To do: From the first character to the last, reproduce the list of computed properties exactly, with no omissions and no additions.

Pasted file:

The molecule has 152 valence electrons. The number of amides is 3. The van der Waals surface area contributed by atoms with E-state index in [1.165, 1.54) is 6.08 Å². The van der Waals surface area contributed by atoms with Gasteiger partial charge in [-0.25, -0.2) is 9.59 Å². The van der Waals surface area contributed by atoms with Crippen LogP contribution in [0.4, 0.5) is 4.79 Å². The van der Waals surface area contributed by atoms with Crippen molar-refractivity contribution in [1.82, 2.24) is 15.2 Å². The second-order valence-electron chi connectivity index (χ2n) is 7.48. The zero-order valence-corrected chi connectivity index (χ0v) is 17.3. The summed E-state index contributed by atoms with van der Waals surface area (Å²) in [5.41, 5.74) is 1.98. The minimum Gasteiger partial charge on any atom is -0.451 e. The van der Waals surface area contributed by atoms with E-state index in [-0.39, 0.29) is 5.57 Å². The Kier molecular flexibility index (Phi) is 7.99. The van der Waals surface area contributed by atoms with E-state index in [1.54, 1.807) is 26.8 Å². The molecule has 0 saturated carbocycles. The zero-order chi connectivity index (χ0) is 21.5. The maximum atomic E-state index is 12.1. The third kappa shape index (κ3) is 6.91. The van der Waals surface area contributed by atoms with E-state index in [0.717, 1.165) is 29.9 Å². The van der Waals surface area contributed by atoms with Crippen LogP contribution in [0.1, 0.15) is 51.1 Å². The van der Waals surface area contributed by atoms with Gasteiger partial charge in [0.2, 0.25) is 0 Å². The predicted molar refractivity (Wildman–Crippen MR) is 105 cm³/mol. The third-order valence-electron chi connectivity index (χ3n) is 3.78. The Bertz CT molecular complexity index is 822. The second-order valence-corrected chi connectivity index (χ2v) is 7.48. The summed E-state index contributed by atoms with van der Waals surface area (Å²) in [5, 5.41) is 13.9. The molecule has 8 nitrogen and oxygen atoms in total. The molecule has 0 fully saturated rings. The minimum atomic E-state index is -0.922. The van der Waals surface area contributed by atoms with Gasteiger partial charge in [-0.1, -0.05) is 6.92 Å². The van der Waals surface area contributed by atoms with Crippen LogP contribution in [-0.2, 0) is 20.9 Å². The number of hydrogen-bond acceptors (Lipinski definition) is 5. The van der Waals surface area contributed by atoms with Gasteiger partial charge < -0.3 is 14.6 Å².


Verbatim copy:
The molecule has 152 valence electrons. The number of amides is 3. The van der Waals surface area contributed by atoms with E-state index in [1.165, 1.54) is 6.08 Å². The van der Waals surface area contributed by atoms with Gasteiger partial charge in [-0.25, -0.2) is 9.59 Å². The van der Waals surface area contributed by atoms with Crippen LogP contribution in [0.4, 0.5) is 4.79 Å². The van der Waals surface area contributed by atoms with Crippen molar-refractivity contribution in [1.82, 2.24) is 15.2 Å². The second-order valence-electron chi connectivity index (χ2n) is 7.48. The zero-order valence-corrected chi connectivity index (χ0v) is 17.3. The summed E-state index contributed by atoms with van der Waals surface area (Å²) in [5.41, 5.74) is 1.98. The minimum Gasteiger partial charge on any atom is -0.451 e. The van der Waals surface area contributed by atoms with E-state index in [-0.39, 0.29) is 5.57 Å². The Kier molecular flexibility index (Phi) is 7.99. The van der Waals surface area contributed by atoms with E-state index in [1.54, 1.807) is 26.8 Å². The molecule has 0 saturated carbocycles. The zero-order chi connectivity index (χ0) is 21.5. The maximum atomic E-state index is 12.1. The third kappa shape index (κ3) is 6.91. The van der Waals surface area contributed by atoms with E-state index in [0.717, 1.165) is 29.9 Å². The van der Waals surface area contributed by atoms with Crippen LogP contribution in [0.1, 0.15) is 51.1 Å². The van der Waals surface area contributed by atoms with Gasteiger partial charge in [0.2, 0.25) is 0 Å². The predicted molar refractivity (Wildman–Crippen MR) is 105 cm³/mol. The third-order valence-electron chi connectivity index (χ3n) is 3.78. The Bertz CT molecular complexity index is 822. The second-order valence-corrected chi connectivity index (χ2v) is 7.48. The summed E-state index contributed by atoms with van der Waals surface area (Å²) in [5, 5.41) is 13.9. The molecule has 8 nitrogen and oxygen atoms in total. The molecule has 0 fully saturated rings. The minimum atomic E-state index is -0.922. The van der Waals surface area contributed by atoms with Gasteiger partial charge in [-0.1, -0.05) is 6.92 Å². The van der Waals surface area contributed by atoms with Crippen LogP contribution in [-0.2, 0) is 20.9 Å². The number of hydrogen-bond acceptors (Lipinski definition) is 5. The van der Waals surface area contributed by atoms with Gasteiger partial charge < -0.3 is 14.6 Å².